Child Asthma Call Back Survey 2017
Asthma is a chronic lung disease with no known cure. However, it can be controlled with proper asthma education and management. In 2019, an estimated 189,000 Illinois children had current asthma (6.9%) and 268,000 Illinois children have been told at some point in the past that they have asthma (9.8%). Current asthma is defined as an affirmative response to the question “do you still have asthma?” as self-reported on the Behavioral Risk Factor Surveillance System (BRFSS). The data for this update was obtained through the 2016-2017 Asthma Call Back Survey (ACBS), a follow-up to the BRFSS. It is based on a small sample size of 65 respondents and limited to a statewide profile. No statistical differences were found by age, race, or gender.
Demographics of Survey Respondents
Respondents to the survey were parents responding on behalf of their children. The children are younger (62.1% ages 0-12 years), White (71.1% vs. 19% Black vs. 9.9% other), non-Hispanic (80.7%), equally represented by sex (56.8% male vs. 43.2% female), and more likely to have current asthma (62.1% vs. former 37.9%).
Asthma Symptoms and Daily Life
Among children with current asthma, most (78%) report their asthma was well controlled, which reflects how effectively the frequency and intensity of symptoms and functional limitations were minimized. One out of three (37%) children reported symptoms in the 14 days prior to the survey, 43% in the past month, and 33% had an asthma attack in the past year. About 40% of respondents reported having their activity limited by asthma. A smaller number (19%) reported their sleep being disturbed by asthma.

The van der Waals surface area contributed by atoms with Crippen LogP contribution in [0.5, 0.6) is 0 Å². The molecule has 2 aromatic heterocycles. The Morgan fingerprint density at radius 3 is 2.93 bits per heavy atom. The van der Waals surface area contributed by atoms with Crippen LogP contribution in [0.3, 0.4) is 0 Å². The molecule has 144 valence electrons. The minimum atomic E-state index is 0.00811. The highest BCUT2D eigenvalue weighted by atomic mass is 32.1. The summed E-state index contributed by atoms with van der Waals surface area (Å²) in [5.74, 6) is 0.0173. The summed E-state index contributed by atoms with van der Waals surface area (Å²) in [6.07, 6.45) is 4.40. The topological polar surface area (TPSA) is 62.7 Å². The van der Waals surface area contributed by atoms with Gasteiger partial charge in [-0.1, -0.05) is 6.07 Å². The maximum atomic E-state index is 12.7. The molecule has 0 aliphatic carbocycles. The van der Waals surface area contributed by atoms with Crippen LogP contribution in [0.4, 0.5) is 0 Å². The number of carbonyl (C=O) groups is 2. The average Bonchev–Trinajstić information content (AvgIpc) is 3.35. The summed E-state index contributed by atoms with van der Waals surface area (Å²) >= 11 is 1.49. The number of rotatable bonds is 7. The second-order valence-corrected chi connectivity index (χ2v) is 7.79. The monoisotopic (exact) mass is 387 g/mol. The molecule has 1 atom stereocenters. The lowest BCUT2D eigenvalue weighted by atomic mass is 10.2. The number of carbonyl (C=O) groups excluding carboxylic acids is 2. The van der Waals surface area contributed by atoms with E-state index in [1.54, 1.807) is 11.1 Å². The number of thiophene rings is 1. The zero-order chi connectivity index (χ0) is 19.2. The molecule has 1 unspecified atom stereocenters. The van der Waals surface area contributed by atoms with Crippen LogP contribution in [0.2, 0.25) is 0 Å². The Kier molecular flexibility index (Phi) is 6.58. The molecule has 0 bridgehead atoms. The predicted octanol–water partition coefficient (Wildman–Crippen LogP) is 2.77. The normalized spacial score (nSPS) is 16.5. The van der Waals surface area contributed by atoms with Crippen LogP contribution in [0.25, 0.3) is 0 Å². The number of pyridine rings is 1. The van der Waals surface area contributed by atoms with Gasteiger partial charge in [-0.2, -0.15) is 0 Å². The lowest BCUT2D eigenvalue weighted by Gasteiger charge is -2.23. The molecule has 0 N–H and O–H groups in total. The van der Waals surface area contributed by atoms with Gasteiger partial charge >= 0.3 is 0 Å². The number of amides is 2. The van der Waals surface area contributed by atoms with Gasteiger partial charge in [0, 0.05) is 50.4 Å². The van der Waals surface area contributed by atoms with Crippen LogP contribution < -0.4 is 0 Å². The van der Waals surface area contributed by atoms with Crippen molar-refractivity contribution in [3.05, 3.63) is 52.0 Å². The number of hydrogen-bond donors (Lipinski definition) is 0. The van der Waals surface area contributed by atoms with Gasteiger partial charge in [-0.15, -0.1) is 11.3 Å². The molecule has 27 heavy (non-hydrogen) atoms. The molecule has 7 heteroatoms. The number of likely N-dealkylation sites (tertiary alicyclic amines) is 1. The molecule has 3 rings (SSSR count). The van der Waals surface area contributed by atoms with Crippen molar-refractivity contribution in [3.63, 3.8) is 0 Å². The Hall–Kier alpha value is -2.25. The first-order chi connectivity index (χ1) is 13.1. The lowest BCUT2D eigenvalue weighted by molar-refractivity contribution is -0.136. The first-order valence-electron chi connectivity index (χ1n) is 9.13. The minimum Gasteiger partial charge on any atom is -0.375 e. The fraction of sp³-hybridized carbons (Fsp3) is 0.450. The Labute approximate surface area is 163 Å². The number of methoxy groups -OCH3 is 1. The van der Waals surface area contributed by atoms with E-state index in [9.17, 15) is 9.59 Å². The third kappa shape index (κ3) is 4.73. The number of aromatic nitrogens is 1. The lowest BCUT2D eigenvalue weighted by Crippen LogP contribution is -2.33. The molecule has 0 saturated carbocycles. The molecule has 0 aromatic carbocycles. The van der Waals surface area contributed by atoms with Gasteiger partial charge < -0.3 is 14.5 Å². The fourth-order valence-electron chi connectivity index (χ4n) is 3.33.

It is not uncommon for Illinois children with asthma to have their daily life affected
Not well controlled asthma is defined as one of the following: symptoms on nine or more of the previous days 30 days, trouble sleeping on three or more of the previous 30 days, or little or moderate limitation of activities in the past year.
Managing Asthma: Health Care and Medication
Most children had insurance (93%) at the time of the survey, and many had received their flu vaccine in the previous year (63%). However, approximately half of Illinois children did not have a routine doctor visit. One routine visit (30%) was reported by more children than two visits (15%) or three or more visits (13%). About 1 in 4 respondents (27%) reported visiting an urgent care doctor and 1 in 5 (20%) reported visiting a hospital emergency department in the past year.
Asthma medication use was not prevalent among survey respondents – 37% use a control medication, 42% use a rescue medication, and 8% use an inhaled corticosteroid with no other controller.
Routine Doctor Visits for Children with Asthma
Home Asthma Triggers
All surveyed families identified at least one asthma trigger in their home. Examples of common home asthma triggers include dust mites, animal dander, cigarette smoke, and insects. Most (90%) had 1-3 triggers and 10% had four or more. Despite only 40% of families being advised by a medical professional to make changes to their home environment, 99% have taken action to reduce asthma triggers in their home.
Number of Asthma Triggers in Home
Asthma and the School Environment
Around 1 in 4 (28%) children report missing a day of school or day care in the past month due to asthma, yet just 1 in 3 children with asthma (33%) have an asthma action plan on file at their school or day care.